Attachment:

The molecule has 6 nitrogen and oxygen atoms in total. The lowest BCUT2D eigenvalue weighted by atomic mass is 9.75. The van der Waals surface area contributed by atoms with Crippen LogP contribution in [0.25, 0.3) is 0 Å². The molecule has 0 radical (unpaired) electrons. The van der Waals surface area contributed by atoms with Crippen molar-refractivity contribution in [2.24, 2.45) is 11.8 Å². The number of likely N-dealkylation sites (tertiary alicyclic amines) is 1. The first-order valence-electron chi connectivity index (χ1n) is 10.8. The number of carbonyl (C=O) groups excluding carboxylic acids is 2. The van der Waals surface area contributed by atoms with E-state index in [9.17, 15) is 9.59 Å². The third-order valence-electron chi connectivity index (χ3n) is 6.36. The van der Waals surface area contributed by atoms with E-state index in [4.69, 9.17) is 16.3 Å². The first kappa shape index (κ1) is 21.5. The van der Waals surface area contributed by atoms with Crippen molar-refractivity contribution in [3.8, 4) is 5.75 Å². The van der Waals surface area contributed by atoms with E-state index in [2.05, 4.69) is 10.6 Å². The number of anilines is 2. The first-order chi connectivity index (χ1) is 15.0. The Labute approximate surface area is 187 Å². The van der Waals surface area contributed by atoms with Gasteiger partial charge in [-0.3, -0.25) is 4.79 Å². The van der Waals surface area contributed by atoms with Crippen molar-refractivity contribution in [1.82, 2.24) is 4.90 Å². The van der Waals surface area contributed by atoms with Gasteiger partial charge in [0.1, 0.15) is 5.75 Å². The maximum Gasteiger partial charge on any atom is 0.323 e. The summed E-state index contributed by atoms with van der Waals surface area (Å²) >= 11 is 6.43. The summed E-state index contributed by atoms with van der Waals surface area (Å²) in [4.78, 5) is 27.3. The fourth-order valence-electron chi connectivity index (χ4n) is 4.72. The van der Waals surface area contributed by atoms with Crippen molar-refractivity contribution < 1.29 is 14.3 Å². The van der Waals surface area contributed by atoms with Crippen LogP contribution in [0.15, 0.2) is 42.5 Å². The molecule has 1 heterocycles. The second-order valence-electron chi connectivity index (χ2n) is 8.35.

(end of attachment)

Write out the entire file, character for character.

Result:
The molecule has 6 nitrogen and oxygen atoms in total. The lowest BCUT2D eigenvalue weighted by atomic mass is 9.75. The van der Waals surface area contributed by atoms with Crippen LogP contribution in [0.25, 0.3) is 0 Å². The molecule has 0 radical (unpaired) electrons. The van der Waals surface area contributed by atoms with Crippen molar-refractivity contribution in [2.24, 2.45) is 11.8 Å². The number of likely N-dealkylation sites (tertiary alicyclic amines) is 1. The first-order valence-electron chi connectivity index (χ1n) is 10.8. The number of carbonyl (C=O) groups excluding carboxylic acids is 2. The van der Waals surface area contributed by atoms with E-state index in [9.17, 15) is 9.59 Å². The third-order valence-electron chi connectivity index (χ3n) is 6.36. The van der Waals surface area contributed by atoms with E-state index in [4.69, 9.17) is 16.3 Å². The first kappa shape index (κ1) is 21.5. The van der Waals surface area contributed by atoms with Crippen molar-refractivity contribution in [3.8, 4) is 5.75 Å². The van der Waals surface area contributed by atoms with E-state index in [2.05, 4.69) is 10.6 Å². The number of anilines is 2. The first-order chi connectivity index (χ1) is 15.0. The Labute approximate surface area is 187 Å². The van der Waals surface area contributed by atoms with Gasteiger partial charge in [-0.3, -0.25) is 4.79 Å². The van der Waals surface area contributed by atoms with Crippen molar-refractivity contribution in [1.82, 2.24) is 4.90 Å². The van der Waals surface area contributed by atoms with Gasteiger partial charge in [0.1, 0.15) is 5.75 Å². The maximum Gasteiger partial charge on any atom is 0.323 e. The summed E-state index contributed by atoms with van der Waals surface area (Å²) >= 11 is 6.43. The summed E-state index contributed by atoms with van der Waals surface area (Å²) in [4.78, 5) is 27.3. The fourth-order valence-electron chi connectivity index (χ4n) is 4.72. The van der Waals surface area contributed by atoms with Crippen molar-refractivity contribution < 1.29 is 14.3 Å². The van der Waals surface area contributed by atoms with Crippen LogP contribution in [0.15, 0.2) is 42.5 Å². The molecule has 1 heterocycles. The second-order valence-electron chi connectivity index (χ2n) is 8.35.